Tremarctos floridanus

Tremarctos floridanus, occasionally called the Florida spectacled bear, Florida cave bear, or rarely Florida short-faced bear, is an extinct species of bear in the family Ursidae, subfamily Tremarctinae. T. floridanus was endemic to North America from the Pliocene to the end of the Pleistocene epoch (4.9 million–12,000 years ago), existing for approximately 4.9 million years.[1]

Tremarctos floridanus
Temporal range: Pliocene–Late Pleistocene
Tremarctos floridanus.jpg
Scientific classification edit
Kingdom: Animalia
Phylum: Chordata
Class: Mammalia
Order: Carnivora
Family: Ursidae
Genus: Tremarctos
T. floridanus
Binomial name
Tremarctos floridanus
(Gidley, 1928)

Arctodus floridanus Gidley, 1928


T. floridanus was widely distributed south of the continental ice sheet, along the Gulf Coast through Florida, north to Tennessee, and across the southern United States to California.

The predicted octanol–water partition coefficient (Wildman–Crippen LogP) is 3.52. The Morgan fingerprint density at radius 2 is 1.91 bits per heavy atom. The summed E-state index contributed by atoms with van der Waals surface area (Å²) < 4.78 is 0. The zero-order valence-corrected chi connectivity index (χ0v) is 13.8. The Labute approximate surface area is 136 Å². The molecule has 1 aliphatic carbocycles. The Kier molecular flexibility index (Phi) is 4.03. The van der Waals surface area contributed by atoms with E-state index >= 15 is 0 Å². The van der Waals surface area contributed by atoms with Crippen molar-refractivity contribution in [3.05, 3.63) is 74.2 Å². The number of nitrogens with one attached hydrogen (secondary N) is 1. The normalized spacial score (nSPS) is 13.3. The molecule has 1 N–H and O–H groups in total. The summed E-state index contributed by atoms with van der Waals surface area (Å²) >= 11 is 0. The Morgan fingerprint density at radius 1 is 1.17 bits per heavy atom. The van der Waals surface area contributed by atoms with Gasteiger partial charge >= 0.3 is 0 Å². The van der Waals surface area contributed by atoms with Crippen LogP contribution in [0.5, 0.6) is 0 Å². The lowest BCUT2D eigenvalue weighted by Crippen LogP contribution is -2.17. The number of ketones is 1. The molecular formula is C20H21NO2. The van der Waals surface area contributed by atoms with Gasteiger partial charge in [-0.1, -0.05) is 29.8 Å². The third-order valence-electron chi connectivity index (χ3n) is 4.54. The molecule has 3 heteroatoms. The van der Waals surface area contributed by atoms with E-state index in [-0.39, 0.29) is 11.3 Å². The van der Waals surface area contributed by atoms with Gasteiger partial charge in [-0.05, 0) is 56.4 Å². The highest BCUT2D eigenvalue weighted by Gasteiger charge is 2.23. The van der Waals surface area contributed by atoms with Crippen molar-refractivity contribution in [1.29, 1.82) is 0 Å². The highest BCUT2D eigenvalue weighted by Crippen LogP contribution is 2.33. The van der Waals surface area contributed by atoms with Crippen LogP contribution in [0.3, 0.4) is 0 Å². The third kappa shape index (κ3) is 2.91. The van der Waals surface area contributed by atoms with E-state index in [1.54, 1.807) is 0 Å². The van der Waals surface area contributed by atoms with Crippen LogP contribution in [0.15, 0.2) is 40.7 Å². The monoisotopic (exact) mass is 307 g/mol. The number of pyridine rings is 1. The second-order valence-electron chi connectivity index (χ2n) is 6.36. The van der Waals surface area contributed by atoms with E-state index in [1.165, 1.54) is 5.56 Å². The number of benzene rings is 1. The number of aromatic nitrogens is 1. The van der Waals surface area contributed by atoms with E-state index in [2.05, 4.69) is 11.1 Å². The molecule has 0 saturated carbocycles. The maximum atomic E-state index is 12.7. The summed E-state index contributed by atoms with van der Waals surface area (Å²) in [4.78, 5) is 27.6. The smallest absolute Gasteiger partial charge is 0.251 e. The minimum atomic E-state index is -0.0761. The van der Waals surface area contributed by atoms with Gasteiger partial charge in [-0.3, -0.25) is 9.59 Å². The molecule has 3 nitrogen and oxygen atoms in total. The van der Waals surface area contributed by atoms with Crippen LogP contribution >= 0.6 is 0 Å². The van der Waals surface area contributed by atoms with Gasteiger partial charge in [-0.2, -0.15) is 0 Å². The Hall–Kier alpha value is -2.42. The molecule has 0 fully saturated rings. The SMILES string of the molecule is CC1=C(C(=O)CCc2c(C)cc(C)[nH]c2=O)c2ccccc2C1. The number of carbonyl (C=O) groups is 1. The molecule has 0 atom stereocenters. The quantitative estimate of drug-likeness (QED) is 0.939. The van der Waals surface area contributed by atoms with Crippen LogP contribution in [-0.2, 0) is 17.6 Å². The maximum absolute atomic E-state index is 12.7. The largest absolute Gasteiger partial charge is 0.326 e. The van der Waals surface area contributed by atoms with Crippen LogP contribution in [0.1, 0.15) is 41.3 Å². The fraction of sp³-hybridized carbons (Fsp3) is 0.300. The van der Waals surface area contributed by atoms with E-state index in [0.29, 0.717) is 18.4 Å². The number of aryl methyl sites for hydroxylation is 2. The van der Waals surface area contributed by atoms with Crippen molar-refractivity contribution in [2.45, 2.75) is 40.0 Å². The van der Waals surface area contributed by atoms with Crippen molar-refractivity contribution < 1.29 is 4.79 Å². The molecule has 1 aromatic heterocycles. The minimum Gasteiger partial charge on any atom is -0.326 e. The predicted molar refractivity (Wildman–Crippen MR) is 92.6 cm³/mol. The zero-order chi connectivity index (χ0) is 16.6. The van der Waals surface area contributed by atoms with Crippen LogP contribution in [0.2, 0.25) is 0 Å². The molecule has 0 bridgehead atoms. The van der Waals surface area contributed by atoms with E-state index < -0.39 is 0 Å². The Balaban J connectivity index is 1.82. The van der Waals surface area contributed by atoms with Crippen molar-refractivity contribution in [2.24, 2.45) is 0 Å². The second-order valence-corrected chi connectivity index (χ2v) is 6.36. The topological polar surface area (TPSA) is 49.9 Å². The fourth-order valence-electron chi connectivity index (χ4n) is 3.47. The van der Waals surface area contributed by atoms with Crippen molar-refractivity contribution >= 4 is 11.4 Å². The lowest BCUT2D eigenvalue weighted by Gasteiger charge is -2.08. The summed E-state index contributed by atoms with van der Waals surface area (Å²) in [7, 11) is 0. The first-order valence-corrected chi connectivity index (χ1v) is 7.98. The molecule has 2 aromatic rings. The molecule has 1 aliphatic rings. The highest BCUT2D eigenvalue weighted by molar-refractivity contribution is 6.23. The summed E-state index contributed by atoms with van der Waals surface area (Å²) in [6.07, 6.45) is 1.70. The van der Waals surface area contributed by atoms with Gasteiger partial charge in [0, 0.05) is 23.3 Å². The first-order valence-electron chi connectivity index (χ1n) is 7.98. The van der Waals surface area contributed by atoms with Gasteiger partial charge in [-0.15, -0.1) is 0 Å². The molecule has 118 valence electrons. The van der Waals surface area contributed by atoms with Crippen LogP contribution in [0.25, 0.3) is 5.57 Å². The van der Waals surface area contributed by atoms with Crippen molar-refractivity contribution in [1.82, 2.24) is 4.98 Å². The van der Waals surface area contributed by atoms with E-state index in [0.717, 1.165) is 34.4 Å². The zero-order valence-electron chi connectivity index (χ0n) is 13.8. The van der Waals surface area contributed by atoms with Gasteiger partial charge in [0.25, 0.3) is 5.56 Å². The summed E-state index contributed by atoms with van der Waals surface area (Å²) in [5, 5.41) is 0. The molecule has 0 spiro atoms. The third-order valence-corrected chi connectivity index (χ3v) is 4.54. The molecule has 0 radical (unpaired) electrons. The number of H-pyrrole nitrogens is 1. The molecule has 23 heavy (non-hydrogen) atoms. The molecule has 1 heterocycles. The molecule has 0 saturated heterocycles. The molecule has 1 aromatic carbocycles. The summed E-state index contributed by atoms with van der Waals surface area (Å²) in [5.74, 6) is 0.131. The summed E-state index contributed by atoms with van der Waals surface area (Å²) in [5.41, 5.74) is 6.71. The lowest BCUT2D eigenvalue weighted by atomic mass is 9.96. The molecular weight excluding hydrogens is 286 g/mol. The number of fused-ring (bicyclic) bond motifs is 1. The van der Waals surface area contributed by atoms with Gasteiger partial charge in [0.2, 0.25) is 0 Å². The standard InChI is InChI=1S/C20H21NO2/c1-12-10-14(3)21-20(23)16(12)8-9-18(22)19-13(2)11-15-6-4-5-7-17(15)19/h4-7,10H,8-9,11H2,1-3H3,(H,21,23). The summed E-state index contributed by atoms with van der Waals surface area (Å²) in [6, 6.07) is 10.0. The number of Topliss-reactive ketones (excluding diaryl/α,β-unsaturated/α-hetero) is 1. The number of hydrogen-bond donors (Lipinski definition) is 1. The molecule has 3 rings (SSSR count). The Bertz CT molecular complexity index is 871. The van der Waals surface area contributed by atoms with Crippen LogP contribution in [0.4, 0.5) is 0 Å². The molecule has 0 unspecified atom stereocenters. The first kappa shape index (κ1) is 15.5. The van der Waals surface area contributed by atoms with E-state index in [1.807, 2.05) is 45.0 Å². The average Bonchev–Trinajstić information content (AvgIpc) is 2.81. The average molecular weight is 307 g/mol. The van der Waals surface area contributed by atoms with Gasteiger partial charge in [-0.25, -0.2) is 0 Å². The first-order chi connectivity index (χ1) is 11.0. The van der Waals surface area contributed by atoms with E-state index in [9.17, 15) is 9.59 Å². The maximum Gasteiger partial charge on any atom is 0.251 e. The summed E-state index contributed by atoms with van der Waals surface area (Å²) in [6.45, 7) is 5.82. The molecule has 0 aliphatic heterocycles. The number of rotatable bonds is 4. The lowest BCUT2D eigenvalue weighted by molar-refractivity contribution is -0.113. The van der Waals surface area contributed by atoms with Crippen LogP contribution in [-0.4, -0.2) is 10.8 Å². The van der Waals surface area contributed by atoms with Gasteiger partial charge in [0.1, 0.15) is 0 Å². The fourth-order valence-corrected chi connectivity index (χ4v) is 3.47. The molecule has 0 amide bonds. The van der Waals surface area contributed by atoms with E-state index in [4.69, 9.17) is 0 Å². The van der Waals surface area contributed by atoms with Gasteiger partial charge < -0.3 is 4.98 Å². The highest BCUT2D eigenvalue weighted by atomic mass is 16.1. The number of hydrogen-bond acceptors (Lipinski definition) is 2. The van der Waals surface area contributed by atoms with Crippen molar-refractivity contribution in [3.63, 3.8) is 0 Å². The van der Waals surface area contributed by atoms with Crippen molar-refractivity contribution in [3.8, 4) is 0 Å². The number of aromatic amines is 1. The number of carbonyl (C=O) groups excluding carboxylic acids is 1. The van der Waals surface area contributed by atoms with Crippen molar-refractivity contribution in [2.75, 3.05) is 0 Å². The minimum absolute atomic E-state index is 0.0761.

Arctodus (3 million–11,000 years ago) was a contemporary and shared its habitat with T. floridanus. The closest living relative of the Florida cave bear is the spectacled bear of South America; they are classified together with the huge short-faced bears in the subfamily Tremarctinae. They became extinct at the end of the last ice age, 10,000 years ago (possibly as late as 8,000 years ago at Devil's Den in Florida),[2] due to some combination of climate change and hunting by newly arrived Paleo-Indians.


Originally, Gidley named this animal Arctodus floridanus in 1928. It was recombined as T. floridanus by Kurten (1963), Lundelius (1972) and Kurten and Anderson (1980).[3][4]

Fossil distributionEdit

Sites and specimen ages (not complete):


  1. ^ PaleoBiology Database: Tremarctus, basic info
  2. ^ Kurtén and Anderson: 56, 178-79
  3. ^ E. L. Lundelius. 1972. Bureau of Economic Geology Report of Investigations 77.
  4. ^ Kurtén and Anderson: 178-80
  5. ^ Carr, Robert S. (2012). Digging Miami. Gainesville, Florida: University Press of Florida. p. 32. ISBN 978-0-8130-4206-0.